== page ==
Few travelers on Interstate 8 in eastern San Diego County fail to be impressed by the enormous stacks of rounded boulders thrusting skyward over the high-desert landscape.
On this hike, you’ll get up-close and familiar with some of those big boulder piles and enjoy a panoramic view of a deep cleft called Carrizo Gorge. You start on private De Anza Springs resort property, so you might want to call the resort (619-766-4301) for planning purposes.
To get to the trailhead, exit Interstate 8 at the Jacumba exit. Turn sharply right (west, back toward San Diego) and follow a smoothly graded, unpaved frontage road two miles to the DeAnza Springs clothing-optional resort. At the entrance gate, use the intercom to ask permission to hike from the property into Anza-Borrego Desert State Park. Staff will likely direct you to park your car outside the resort’s office building, and go inside to register and pay a small fee.
You actually “hit the trail” at a marked trailhead on the northeast edge of the resort. That trail follows a sandy wash east for about 50 yards, then veers left, joining an old jeep road swinging north. You soon pass through a gap in a wire fence marking your transition between the resort property and lands inside Anza-Borrego Desert State Park.
What’s the deal with the boulders here? Just the result of weathering of a rising mass of granitic rock taking place underground and on the surface. Groundwater infiltrates the joints (cracks) in the rock mass before any overlying layers of rock or soil have eroded away. Gaps open up as the rock is subject to slow decomposition by physical forces and chemical processes. Further, the mineral grains on any sharp corner of a rock surface will tend to loosen and fall away easier, thus contributing to an overall rounding effect. The stacks of rounded boulders you see are like the tiniest tips of icebergs. They will “rot away” completely in the next few tens of thousands of years. Meanwhile, more rock will rise to replace them.
At 0.7 mile into the hike, the old road tops a rise and descends a little. Ahead you can see another old jeep road climbing eastward. This is not the route either out or back, so try to avoid straying onto this when you are returning later. (Yes, this is one area where a detailed topographic map or GPS unit is useful for navigation.)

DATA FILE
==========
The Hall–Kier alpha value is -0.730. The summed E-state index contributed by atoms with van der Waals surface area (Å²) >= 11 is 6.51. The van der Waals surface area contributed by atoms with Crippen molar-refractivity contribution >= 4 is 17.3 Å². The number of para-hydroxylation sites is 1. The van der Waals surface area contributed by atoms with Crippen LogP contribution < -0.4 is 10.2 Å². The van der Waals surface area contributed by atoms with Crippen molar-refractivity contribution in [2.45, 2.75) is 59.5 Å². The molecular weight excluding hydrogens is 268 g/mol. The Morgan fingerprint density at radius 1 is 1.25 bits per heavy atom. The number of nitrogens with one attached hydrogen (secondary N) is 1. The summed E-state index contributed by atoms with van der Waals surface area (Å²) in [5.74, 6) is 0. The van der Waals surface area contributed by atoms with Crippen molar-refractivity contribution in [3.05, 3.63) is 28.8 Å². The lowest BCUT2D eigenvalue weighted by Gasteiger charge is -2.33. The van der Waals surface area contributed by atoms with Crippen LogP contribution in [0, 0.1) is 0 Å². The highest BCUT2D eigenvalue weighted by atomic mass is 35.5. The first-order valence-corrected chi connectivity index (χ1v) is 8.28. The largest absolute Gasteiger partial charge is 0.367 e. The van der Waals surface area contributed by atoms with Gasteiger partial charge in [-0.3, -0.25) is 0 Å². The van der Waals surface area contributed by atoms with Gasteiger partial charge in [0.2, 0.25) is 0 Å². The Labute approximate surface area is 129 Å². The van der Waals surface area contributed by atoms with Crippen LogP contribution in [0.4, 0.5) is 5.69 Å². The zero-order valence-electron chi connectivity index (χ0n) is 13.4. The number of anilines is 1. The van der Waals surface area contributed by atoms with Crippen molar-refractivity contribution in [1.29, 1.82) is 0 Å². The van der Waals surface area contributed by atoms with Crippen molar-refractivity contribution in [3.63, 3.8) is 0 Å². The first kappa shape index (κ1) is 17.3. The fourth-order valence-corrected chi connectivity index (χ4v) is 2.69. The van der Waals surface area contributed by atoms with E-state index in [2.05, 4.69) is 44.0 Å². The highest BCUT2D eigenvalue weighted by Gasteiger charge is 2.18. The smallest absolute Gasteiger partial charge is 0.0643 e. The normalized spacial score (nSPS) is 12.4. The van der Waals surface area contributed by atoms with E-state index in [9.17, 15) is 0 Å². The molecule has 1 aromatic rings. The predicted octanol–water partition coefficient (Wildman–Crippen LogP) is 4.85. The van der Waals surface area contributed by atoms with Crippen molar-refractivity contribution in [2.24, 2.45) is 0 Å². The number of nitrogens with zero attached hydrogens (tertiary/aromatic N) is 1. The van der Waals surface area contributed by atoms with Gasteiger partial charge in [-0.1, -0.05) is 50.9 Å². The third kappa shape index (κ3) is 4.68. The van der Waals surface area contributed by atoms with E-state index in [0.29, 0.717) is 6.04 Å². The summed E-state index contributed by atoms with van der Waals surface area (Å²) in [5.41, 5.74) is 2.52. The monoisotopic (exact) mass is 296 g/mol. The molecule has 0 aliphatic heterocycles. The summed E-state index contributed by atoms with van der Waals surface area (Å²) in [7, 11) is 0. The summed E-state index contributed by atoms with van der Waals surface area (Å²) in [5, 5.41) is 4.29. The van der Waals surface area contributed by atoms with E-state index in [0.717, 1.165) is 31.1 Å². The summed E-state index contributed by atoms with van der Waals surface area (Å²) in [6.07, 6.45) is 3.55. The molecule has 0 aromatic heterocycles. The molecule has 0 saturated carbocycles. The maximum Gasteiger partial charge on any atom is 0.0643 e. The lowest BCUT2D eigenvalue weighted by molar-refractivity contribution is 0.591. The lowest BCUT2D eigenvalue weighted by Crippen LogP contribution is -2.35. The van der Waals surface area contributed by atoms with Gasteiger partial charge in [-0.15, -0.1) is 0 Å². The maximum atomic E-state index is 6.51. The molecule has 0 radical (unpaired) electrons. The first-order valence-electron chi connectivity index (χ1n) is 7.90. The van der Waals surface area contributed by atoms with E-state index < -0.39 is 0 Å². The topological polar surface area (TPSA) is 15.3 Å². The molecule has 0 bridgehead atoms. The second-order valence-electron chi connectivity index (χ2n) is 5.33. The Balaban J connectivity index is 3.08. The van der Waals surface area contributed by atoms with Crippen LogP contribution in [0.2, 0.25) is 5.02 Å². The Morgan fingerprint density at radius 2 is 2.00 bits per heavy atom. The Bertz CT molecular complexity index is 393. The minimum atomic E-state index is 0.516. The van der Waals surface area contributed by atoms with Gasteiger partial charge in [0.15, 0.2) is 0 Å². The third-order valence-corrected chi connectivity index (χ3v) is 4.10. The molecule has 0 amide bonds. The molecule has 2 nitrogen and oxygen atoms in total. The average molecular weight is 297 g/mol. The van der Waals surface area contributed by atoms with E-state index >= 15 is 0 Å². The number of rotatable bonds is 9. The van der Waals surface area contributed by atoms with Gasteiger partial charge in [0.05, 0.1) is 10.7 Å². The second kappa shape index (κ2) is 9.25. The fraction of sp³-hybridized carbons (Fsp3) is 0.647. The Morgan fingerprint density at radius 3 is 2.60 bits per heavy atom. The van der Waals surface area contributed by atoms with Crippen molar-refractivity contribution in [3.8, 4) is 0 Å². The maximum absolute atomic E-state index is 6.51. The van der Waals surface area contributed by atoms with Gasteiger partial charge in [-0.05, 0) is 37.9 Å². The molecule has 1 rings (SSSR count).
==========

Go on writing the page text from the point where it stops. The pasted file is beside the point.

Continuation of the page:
You stay left on an obscure roadbed going northwest down to a sandy wash. Go east along the north bank of the wash for 50 yards, and then cut left to resume your travel northwest. Some juniper bushes and plenty of chaparral and desert shrubs grow among the giant stacks of boulders on both sides of the old road.
At 1.7 miles, the ascent, which has been gentle for the last mile, quickens. You zigzag up a dry, south-facing slope, maintaining the same general northwest direction. Continue over a rise at 2.0 miles, descend a bit, then climb steeply to the rounded top of a ridge (peak 3367). To get the best view, don’t stop here. Keep going 0.2 mile west along the ridge to its west shoulder, where a magnificent panorama opens of the entire middle section of Carrizo Gorge. As you look down upon the San Diego & Arizona Eastern tracks precariously threading the east side of the gorge, you’ll understand why the famed rail line has long been nicknamed the “Impossible Railroad.”
This article contains information about a publicly owned recreation or wilderness area. Trails and pathways are not necessarily marked. Conditions can change rapidly. Hikers should be properly equipped and have safety and navigational skills. The Reader and Jerry Schad assume no responsibility for any adverse experience.
Carrizo Gorge Overlook
Get an eagle’s eye view of rugged Carrizo Gorge, home of the “Impossible Railroad.”
Distance from downtown San Diego: 70 miles
Hiking length: 5.0 miles round trip